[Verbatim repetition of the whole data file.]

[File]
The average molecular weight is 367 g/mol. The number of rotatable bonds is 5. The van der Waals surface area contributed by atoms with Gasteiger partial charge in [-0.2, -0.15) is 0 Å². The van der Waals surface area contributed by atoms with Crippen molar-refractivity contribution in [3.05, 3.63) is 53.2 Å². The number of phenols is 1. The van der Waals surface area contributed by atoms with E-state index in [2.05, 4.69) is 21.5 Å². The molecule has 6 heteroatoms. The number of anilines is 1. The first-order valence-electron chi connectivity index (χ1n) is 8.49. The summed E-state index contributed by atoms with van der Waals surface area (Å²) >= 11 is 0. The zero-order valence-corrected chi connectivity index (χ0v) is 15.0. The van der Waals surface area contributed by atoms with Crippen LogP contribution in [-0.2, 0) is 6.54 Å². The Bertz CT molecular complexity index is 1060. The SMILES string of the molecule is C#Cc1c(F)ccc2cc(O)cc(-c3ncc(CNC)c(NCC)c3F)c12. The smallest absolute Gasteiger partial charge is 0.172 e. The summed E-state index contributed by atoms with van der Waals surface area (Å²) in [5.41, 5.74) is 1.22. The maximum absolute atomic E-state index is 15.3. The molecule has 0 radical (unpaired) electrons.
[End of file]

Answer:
The average molecular weight is 367 g/mol. The number of rotatable bonds is 5. The van der Waals surface area contributed by atoms with Gasteiger partial charge in [-0.2, -0.15) is 0 Å². The van der Waals surface area contributed by atoms with Crippen molar-refractivity contribution in [3.05, 3.63) is 53.2 Å². The number of phenols is 1. The van der Waals surface area contributed by atoms with E-state index in [2.05, 4.69) is 21.5 Å². The molecule has 6 heteroatoms. The number of anilines is 1. The first-order valence-electron chi connectivity index (χ1n) is 8.49. The summed E-state index contributed by atoms with van der Waals surface area (Å²) >= 11 is 0. The zero-order valence-corrected chi connectivity index (χ0v) is 15.0. The van der Waals surface area contributed by atoms with Crippen LogP contribution in [-0.2, 0) is 6.54 Å². The Bertz CT molecular complexity index is 1060. The SMILES string of the molecule is C#Cc1c(F)ccc2cc(O)cc(-c3ncc(CNC)c(NCC)c3F)c12. The smallest absolute Gasteiger partial charge is 0.172 e. The summed E-state index contributed by atoms with van der Waals surface area (Å²) in [5.41, 5.74) is 1.22. The maximum absolute atomic E-state index is 15.3. The molecule has 0 radical (unpaired) electrons.